A St. John’s University professor was fired, allegedly after students were upset after she quoted the N-word aloud while reading from Mark Twain’s anti-slavery novel “Pudd’nhead Wilson” during a class on satirical literature, The New York Post reported.
Hannah Berliner Fischthal, an adjunct professor at the Catholic college in Queens for 20 years used the word once during a remote class on February 10 after she first explained to students the context of the word and said she hoped it would not offend anyone, the Post reported.
“Mark Twain was one of the first American writers to use actual dialect. His use of the ‘N-word’ is used only in dialogues as it could have actually been spoken in the south before the Civil War, when the story takes place,” Fischthal said, referring to the book.
“It satirizes the entire evil institution of slavery,” she added in a statement after her firing.
According to reports, at least one student left the online class after she said the word and emailed the college administration describing the “emotional distress” the use of the word caused.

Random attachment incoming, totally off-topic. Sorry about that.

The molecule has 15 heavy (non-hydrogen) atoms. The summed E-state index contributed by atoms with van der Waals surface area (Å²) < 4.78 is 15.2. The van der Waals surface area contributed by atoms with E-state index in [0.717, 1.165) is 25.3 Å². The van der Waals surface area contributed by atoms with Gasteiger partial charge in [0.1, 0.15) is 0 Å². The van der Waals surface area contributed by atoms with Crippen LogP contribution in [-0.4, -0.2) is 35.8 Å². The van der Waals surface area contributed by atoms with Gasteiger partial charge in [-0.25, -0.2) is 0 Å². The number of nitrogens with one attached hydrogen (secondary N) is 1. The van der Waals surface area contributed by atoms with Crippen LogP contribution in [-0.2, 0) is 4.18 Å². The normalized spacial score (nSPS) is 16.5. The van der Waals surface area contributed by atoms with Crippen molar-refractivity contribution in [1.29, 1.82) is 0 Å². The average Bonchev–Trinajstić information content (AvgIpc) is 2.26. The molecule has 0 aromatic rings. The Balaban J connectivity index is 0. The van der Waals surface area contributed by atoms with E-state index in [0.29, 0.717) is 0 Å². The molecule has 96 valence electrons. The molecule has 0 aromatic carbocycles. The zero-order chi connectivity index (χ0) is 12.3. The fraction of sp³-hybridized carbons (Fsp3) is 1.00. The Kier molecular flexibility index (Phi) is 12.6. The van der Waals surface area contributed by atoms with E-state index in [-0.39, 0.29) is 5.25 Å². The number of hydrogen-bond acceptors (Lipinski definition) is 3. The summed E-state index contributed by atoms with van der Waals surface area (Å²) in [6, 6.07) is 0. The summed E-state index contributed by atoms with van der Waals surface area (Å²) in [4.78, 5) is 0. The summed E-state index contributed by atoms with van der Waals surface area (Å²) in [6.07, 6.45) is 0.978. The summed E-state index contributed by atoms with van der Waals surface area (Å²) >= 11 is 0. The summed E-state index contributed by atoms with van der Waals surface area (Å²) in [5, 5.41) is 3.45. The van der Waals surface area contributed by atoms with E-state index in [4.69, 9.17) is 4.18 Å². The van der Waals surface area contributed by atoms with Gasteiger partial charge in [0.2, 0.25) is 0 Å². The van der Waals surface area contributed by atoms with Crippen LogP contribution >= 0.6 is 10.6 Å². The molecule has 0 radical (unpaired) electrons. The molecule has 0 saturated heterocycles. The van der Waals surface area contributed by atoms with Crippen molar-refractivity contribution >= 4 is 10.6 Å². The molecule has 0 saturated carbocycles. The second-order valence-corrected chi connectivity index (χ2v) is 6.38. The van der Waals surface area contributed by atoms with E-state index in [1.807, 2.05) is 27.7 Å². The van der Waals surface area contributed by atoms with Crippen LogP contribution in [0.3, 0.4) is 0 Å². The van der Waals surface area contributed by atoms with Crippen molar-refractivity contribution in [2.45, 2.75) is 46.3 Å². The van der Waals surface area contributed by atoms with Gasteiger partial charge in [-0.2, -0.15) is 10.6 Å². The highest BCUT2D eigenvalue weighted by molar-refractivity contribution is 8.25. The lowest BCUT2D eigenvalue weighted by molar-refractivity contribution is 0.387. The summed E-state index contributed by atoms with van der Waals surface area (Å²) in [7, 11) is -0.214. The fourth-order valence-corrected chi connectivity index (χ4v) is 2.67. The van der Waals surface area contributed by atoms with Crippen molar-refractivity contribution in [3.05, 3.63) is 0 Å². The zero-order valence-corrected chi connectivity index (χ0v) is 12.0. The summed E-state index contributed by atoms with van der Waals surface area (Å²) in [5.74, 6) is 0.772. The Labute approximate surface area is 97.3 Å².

‘It was unnecessary and very painful to hear,’ the student wrote in the email.
Most students in the class defended Fischthal explaining the term was used in context of the reading. However four students rejected her use of the word which led to a discussion that continued during the following class.
Fischthal apologized to the student in an email and set up a private discussion online.
“I apologize if I made anyone uncomfortable in the class by using a slur when quoting from and discussing the text,” Fischthal wrote. “Please do share your thoughts.”
Two days later, the professor was suspended, accused of violating the school’s bias policy. Fischtal was then notified of her firing in late April.
Brian Browne, a spokesman for the university, however, denied that Fischthal was fired because of the quote.
“If your assertion is that she was fired for reading aloud from a Mark Twain novel, that is incorrect,” Browne told the Post.
Browne refused to clarify the matter, simply saying the university doesn’t comment on personal matters.